Cafe de la Rotonde was also a haven for poor artists. The proprietor allowed them to keep warm for hours over a single cheap coffee and turned a blind eye when they broke off and ate the ends of baguettes that stood in a basket at the bar.

I headed south east along Montparnasse, a seemingly lone pedestrian amidst its ridiculously wide footpaths (10 metres in places). This street had been very popular with the Germans in World War II (the French tended to prefer boulevard St. Germain). I remembered those grainy photos showing a line of German soldiers enjoying the pleasures of a conquered city and realised how these broad pavements suited the needs of occupying troops showing a united front.

Fifteen minutes away was La Closerie des Lilas, a cafe that today seems strangely hidden behind pot-bound hedges (which presumably were once beds of lilacs). In the nineteenth century this was the place to be seen both before and after the Bullier ball – the most famous and outrageous of the dancehalls of Paris. In later years it became the meeting place of Emile Zola, Cezanne, Oscar Wilde, Scott Fitzgerald, and, of course, Hemingway and Picasso.

It was the venue of one of the great one-liners of all time. A certain Frenchman, famous for his female conquests, was finding unusually strong resistance from a particular lady. His response was to hurl a bottle against one of the wall mirrors. All conversation in the cafe ceased as the shattered glass crashed to the floor. In the silence that followed the amorous gentleman caught the young lady’s attention and uttered “Now that the ice is broken, we can talk”.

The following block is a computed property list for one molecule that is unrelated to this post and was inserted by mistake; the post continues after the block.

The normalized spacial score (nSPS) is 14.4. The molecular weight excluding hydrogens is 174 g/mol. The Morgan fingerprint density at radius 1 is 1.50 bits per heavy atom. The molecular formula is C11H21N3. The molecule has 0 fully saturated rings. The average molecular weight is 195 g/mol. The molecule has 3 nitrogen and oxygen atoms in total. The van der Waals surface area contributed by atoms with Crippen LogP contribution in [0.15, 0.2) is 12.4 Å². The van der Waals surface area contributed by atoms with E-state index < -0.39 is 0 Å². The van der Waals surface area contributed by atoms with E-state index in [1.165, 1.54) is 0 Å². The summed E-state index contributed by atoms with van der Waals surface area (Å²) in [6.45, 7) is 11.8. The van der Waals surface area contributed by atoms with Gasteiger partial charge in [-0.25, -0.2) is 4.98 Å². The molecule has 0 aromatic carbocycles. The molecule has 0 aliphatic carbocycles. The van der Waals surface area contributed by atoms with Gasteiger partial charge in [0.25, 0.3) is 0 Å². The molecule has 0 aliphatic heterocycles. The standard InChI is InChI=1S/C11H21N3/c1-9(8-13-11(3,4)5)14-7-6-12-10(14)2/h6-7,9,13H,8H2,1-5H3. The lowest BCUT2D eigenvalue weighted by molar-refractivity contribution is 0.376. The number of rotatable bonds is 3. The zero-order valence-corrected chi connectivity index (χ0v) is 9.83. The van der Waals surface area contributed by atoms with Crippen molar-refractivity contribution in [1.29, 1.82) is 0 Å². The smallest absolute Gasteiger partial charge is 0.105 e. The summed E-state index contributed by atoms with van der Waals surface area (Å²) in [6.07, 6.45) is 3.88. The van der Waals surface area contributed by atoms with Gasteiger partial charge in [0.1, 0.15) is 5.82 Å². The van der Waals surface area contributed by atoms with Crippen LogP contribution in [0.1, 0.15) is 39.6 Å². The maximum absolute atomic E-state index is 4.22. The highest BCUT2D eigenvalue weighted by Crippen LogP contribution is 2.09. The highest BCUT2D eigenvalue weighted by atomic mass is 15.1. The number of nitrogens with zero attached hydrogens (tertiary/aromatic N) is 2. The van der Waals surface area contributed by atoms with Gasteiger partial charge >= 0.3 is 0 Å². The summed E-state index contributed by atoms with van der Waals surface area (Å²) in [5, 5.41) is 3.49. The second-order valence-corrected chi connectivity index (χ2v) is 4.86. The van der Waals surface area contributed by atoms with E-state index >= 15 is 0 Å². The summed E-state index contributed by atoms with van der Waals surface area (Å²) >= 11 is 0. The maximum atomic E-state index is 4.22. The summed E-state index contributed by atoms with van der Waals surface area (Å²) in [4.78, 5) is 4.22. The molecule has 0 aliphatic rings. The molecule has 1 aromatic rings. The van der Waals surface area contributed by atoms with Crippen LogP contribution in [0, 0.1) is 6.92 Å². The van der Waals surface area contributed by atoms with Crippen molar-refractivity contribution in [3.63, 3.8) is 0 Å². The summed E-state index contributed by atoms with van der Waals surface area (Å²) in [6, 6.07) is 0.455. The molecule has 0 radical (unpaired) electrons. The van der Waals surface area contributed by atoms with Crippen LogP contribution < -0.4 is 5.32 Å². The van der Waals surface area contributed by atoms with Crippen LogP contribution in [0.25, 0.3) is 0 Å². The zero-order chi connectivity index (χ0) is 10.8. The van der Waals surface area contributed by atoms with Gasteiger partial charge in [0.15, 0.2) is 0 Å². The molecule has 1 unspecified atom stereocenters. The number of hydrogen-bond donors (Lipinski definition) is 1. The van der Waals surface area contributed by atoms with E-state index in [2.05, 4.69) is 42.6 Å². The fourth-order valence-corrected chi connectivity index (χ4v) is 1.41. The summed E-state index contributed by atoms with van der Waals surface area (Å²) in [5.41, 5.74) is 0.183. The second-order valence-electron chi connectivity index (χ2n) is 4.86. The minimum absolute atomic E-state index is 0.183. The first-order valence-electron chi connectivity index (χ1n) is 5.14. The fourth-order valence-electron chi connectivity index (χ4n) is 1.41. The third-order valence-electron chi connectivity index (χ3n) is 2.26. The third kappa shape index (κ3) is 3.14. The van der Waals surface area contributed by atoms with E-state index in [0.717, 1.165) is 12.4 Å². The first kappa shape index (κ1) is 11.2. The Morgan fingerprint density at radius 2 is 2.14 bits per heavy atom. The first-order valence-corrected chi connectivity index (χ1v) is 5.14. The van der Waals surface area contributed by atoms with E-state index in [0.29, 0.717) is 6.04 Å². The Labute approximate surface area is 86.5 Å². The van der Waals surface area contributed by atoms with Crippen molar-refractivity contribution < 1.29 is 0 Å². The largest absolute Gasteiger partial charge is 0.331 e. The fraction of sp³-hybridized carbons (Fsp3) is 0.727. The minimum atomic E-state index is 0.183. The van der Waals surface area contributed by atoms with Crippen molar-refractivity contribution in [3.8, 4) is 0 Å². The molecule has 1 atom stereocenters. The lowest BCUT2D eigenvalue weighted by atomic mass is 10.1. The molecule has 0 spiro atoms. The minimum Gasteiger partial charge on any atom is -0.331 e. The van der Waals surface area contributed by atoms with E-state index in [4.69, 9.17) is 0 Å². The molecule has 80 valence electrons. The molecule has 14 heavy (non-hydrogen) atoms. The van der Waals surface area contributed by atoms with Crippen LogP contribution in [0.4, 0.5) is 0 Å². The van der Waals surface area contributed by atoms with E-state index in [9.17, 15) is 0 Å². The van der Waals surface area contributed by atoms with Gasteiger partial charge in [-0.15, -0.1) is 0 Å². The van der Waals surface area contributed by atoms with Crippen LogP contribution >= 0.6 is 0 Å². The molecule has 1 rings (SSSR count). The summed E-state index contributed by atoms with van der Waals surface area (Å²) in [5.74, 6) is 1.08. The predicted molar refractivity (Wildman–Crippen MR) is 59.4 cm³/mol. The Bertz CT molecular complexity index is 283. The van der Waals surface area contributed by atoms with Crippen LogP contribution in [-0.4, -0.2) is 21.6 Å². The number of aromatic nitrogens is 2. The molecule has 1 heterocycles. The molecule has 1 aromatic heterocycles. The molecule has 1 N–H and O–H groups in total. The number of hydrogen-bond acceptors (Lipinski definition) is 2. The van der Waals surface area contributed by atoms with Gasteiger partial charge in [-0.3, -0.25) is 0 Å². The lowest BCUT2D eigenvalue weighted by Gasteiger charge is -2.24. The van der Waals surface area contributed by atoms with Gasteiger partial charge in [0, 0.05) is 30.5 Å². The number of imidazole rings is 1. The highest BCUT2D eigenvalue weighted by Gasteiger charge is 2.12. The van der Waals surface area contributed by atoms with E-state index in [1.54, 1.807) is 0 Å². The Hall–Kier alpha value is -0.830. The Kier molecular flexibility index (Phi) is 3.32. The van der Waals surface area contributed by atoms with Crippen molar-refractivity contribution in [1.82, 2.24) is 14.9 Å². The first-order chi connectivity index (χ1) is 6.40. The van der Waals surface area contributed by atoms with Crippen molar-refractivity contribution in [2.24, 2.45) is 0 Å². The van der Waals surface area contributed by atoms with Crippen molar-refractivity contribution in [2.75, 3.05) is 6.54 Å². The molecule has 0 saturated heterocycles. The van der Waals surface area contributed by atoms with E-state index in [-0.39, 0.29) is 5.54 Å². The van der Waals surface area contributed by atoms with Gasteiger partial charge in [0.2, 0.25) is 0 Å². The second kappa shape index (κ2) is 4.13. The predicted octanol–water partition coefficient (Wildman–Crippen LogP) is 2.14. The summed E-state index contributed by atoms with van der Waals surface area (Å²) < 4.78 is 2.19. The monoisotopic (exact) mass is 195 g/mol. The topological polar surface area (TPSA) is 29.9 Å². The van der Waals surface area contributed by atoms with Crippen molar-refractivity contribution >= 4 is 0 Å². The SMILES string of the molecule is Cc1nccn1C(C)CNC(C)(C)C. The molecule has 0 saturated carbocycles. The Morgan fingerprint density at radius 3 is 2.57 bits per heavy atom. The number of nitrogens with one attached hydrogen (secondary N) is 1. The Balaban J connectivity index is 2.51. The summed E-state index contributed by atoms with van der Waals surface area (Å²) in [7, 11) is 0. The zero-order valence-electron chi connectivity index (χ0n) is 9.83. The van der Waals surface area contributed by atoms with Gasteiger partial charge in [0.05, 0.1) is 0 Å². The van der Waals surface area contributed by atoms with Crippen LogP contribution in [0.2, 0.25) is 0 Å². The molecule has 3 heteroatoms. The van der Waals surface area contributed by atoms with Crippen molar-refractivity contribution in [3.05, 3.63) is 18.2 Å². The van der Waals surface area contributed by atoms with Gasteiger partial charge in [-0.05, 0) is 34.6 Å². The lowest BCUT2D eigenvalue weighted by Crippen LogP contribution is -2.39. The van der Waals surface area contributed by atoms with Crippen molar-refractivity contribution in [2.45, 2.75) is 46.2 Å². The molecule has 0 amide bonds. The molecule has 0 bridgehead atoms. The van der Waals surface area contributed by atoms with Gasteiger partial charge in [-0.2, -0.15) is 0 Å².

A reflective Hemingway, in a more literary sense, once wrote ‘If you are lucky enough to have lived in Paris as a young man, then wherever you go for the rest of your life, it stays with you, for Paris is a movable feast’. This made me realise it was time to move on – five cafes done, seven still to go, but more than half the day over.

A longer walk now through the Luxembourg Gardens took me into the student quarter and the rather special Rue Mouffetard. Hemingway described it as ‘that wonderful crowded market street’ and, indeed, it still is. It meanders downhill past many small shops – some dating from the sixteenth century – that provide a peaceful village feel. Halfway down is Cafe Mouffetard, an establishment quite different from all the other cafes I would visit this day.

Cafe Mouffetard

Brasserie Balzar

This cafe is a very much a family affair – the owners bake their own croissants and brioche – and it has the relaxed atmosphere of a meeting place for locals. Its warm and cosy feel has attracted film-makers and it has provided a set for scenes in ‘Amelie’ and ‘Three Colours Blue’. After a necessarily rushed cafe crème I ventured further into student territory to the very popular Brasserie Balzar. It opened in the heart of the Sorbonne (a university founded in the twelfth century) to cater for students and their professors – a place to eat, drink, debate and philosophise.

Brasserie Balzar